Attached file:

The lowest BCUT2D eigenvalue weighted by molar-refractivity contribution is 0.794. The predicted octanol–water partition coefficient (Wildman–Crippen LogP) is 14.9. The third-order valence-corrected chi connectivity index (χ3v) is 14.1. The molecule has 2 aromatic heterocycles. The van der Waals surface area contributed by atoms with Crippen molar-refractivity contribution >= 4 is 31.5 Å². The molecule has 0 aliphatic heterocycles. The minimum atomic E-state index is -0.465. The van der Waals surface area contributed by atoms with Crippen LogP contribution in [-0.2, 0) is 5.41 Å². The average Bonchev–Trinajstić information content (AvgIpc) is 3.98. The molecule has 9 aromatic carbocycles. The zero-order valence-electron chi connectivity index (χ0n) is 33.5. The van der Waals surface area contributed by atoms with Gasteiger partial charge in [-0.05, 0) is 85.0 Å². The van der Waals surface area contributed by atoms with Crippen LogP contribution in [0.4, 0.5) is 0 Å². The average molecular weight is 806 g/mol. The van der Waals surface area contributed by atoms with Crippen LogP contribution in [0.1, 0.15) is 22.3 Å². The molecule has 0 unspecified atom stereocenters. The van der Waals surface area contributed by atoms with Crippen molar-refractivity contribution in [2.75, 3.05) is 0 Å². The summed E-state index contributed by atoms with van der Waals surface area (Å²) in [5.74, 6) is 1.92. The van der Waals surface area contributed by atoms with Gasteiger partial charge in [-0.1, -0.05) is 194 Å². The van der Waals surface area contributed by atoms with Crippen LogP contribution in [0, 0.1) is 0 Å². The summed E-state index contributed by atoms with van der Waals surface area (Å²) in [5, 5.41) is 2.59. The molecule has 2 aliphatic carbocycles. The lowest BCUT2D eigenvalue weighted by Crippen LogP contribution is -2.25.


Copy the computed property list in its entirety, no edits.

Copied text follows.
The lowest BCUT2D eigenvalue weighted by molar-refractivity contribution is 0.794. The predicted octanol–water partition coefficient (Wildman–Crippen LogP) is 14.9. The third-order valence-corrected chi connectivity index (χ3v) is 14.1. The molecule has 2 aromatic heterocycles. The van der Waals surface area contributed by atoms with Crippen molar-refractivity contribution >= 4 is 31.5 Å². The molecule has 0 aliphatic heterocycles. The minimum atomic E-state index is -0.465. The van der Waals surface area contributed by atoms with Crippen LogP contribution in [-0.2, 0) is 5.41 Å². The average Bonchev–Trinajstić information content (AvgIpc) is 3.98. The molecule has 9 aromatic carbocycles. The zero-order valence-electron chi connectivity index (χ0n) is 33.5. The van der Waals surface area contributed by atoms with Gasteiger partial charge in [-0.05, 0) is 85.0 Å². The van der Waals surface area contributed by atoms with Crippen LogP contribution in [0.4, 0.5) is 0 Å². The average molecular weight is 806 g/mol. The van der Waals surface area contributed by atoms with Crippen LogP contribution in [0.1, 0.15) is 22.3 Å². The molecule has 0 unspecified atom stereocenters. The van der Waals surface area contributed by atoms with Crippen molar-refractivity contribution in [2.75, 3.05) is 0 Å². The summed E-state index contributed by atoms with van der Waals surface area (Å²) in [5.74, 6) is 1.92. The van der Waals surface area contributed by atoms with Gasteiger partial charge in [-0.1, -0.05) is 194 Å². The van der Waals surface area contributed by atoms with Crippen LogP contribution in [0, 0.1) is 0 Å². The summed E-state index contributed by atoms with van der Waals surface area (Å²) in [5, 5.41) is 2.59. The molecule has 2 aliphatic carbocycles. The lowest BCUT2D eigenvalue weighted by Crippen LogP contribution is -2.25.